The new leader of Merseyside Jewry wants to present Liverpool as an attractive and professionally viable city for young families.
Solicitor Ian Cohen was elected Merseyside representative council chairman on Tuesday. Career-wise, he came to national prominence as an expert in medical negligence cases, representing hundreds of families in the Alder Hey Children's Hospital organ harvesting scandal 10 years ago.
Communally, he is encouraged by investment in Liverpool's new King David campus and potentially sweeping changes to the way the community works.
"Gone are the days when people have to go to London to get the best jobs," he said. "It's not just a better quality of life you can now get in Liverpool, but there are top jobs in certain disciplines. Certainly I've found in the legal profession you can achieve great things in the provinces.
"I would only move out of Liverpool if anywhere could offer me more - and I haven't found it." The election of young Jewish Labour MP Luciana Berger had been a promotional coup. "She loves it here in Liverpool."
Aged 43, he dismisses the suggestion that his communal involvement in the prime of life makes him a rarity in an ageing community. He is intent on ensuring a younger leadership for Liverpool, a process begun by outgoing rep council chairman Gordon Globe.
"He had the foresight to bring a new guard in. Without Gordon and his wife Maxine, the community would be very different.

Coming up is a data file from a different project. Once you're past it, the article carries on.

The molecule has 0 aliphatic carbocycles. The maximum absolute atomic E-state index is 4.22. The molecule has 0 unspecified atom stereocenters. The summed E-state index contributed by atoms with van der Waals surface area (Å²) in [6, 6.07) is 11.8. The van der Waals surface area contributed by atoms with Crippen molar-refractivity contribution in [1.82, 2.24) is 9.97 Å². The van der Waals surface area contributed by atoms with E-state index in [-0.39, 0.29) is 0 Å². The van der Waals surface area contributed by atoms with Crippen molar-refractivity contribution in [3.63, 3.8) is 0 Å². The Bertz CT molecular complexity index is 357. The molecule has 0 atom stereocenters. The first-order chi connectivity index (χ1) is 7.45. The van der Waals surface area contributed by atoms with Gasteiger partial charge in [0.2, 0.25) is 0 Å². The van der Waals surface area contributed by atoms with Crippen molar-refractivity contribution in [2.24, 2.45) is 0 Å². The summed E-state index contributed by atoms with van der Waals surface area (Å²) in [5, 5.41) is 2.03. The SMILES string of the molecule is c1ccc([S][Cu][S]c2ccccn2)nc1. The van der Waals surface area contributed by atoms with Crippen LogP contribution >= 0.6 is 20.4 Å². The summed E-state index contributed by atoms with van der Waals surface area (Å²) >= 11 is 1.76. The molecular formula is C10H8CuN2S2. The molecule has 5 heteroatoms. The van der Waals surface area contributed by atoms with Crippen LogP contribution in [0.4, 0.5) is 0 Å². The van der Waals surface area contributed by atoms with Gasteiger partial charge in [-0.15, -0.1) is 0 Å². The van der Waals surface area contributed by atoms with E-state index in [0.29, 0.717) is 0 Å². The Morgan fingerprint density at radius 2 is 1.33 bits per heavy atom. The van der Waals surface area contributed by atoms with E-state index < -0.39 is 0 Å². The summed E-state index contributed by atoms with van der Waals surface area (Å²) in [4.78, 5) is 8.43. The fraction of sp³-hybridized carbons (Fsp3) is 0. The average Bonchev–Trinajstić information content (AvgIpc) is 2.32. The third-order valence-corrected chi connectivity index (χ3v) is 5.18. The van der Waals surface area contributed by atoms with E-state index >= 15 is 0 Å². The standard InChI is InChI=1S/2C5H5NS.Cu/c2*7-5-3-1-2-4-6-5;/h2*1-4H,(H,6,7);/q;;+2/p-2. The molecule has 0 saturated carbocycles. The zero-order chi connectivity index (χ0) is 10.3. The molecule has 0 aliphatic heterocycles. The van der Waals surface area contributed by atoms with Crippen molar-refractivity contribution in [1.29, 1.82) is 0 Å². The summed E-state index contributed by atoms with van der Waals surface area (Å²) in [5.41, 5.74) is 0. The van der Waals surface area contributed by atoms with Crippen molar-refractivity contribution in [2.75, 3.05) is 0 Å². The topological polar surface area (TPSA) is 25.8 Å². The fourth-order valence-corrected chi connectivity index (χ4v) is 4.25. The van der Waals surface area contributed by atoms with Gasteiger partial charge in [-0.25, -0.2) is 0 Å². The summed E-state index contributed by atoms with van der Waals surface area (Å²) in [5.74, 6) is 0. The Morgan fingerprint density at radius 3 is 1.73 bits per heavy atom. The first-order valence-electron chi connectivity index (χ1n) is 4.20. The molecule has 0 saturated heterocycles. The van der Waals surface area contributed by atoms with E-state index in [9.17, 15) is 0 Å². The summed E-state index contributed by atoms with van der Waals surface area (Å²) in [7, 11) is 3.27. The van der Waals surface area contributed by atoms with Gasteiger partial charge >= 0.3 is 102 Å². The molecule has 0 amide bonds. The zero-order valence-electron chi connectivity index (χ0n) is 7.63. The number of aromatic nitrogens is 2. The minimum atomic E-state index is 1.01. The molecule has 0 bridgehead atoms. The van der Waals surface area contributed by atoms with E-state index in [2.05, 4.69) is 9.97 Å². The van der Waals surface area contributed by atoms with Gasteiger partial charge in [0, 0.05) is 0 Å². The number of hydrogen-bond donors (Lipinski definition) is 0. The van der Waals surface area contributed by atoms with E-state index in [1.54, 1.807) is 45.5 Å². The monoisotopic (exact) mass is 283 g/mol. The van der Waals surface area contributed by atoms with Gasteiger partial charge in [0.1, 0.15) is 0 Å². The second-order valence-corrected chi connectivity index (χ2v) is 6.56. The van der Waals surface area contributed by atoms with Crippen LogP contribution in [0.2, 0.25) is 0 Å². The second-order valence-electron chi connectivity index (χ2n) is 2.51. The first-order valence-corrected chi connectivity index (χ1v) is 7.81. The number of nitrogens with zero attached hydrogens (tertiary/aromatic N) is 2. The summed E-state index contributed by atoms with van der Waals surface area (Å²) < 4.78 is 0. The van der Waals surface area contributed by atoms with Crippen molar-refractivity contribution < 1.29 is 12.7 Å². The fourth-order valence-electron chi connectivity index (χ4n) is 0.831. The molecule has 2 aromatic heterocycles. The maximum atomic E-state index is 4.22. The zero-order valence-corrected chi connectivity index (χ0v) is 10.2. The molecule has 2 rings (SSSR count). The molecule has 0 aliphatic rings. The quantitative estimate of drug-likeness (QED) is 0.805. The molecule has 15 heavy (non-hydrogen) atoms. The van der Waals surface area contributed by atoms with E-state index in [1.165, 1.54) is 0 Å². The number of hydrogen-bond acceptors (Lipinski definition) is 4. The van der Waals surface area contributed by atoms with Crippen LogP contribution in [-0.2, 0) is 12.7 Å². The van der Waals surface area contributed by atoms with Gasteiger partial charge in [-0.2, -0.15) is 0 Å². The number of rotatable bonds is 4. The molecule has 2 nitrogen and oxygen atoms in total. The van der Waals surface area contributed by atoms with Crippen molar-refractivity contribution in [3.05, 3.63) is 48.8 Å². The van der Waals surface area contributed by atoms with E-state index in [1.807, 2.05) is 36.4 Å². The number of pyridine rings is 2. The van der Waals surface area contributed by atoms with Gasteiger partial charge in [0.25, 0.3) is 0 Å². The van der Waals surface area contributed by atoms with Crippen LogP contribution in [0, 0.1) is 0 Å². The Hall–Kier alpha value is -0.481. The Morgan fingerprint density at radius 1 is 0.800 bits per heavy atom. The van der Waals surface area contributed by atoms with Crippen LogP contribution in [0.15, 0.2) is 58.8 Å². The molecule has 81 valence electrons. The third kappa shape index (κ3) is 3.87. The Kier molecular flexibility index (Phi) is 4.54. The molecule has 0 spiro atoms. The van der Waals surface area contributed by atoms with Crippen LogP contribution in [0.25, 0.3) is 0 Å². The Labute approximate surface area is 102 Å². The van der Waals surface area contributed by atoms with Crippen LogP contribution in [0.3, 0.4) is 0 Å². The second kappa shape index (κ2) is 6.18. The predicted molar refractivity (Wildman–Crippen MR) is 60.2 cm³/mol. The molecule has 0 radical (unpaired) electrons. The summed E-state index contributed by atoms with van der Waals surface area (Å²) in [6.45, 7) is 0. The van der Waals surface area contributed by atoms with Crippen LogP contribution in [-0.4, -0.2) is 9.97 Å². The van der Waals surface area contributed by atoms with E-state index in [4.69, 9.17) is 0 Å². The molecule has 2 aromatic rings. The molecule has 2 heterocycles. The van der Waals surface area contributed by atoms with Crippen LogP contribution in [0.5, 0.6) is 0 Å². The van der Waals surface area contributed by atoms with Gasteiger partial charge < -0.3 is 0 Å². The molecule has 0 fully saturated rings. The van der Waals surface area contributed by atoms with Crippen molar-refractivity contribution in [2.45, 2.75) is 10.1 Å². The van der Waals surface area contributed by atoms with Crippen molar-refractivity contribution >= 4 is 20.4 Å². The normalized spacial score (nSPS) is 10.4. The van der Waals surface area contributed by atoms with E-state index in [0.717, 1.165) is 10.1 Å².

"I think there is a certain view that there are very few people like me involved. But there are plenty more out there. Take Michael Levitt, the secretary for the council. He's young, runs a cheder. And there are others. You can look at our community and say: 'It's 2,500 when there were 10,000 Jews once, what a shame.' I say: 'It's 2,500 people who put a lot on, have a fantastic school, provide services to other provincial cities, don't we do well?' Better to have 500 actively involved from 2,500 than 100 out of 5,000."
The launch of Liverpool Jewry's communal census showed it was "not taking an ostrich approach" to strategic planning. Data gleaned would help to better plan welfare services run by cash-strapped Merseyside Jewish Community Care.
Efforts to "rationalise" community assets such as synagogues into smaller and more affordable entities would continue, following on from the redevelopment of Allerton Synagogue, which opened a £3 million housing facility on its site in 2008.
With £25 million of investment, the King David School's new campus will be the hub of youth facilities, charity events and other communal activities when it opens in September. Mr Cohen sees it as a gateway to the wider Jewish community, "offering national events in Liverpool within a secure kosher environment".
With Jewish pupils making up just 25 per cent of the KD population, Mr Cohen conceded that "we will all have to work very hard to preserve its Jewish identity. We already have a committee of active people who are working hard to make the campus work."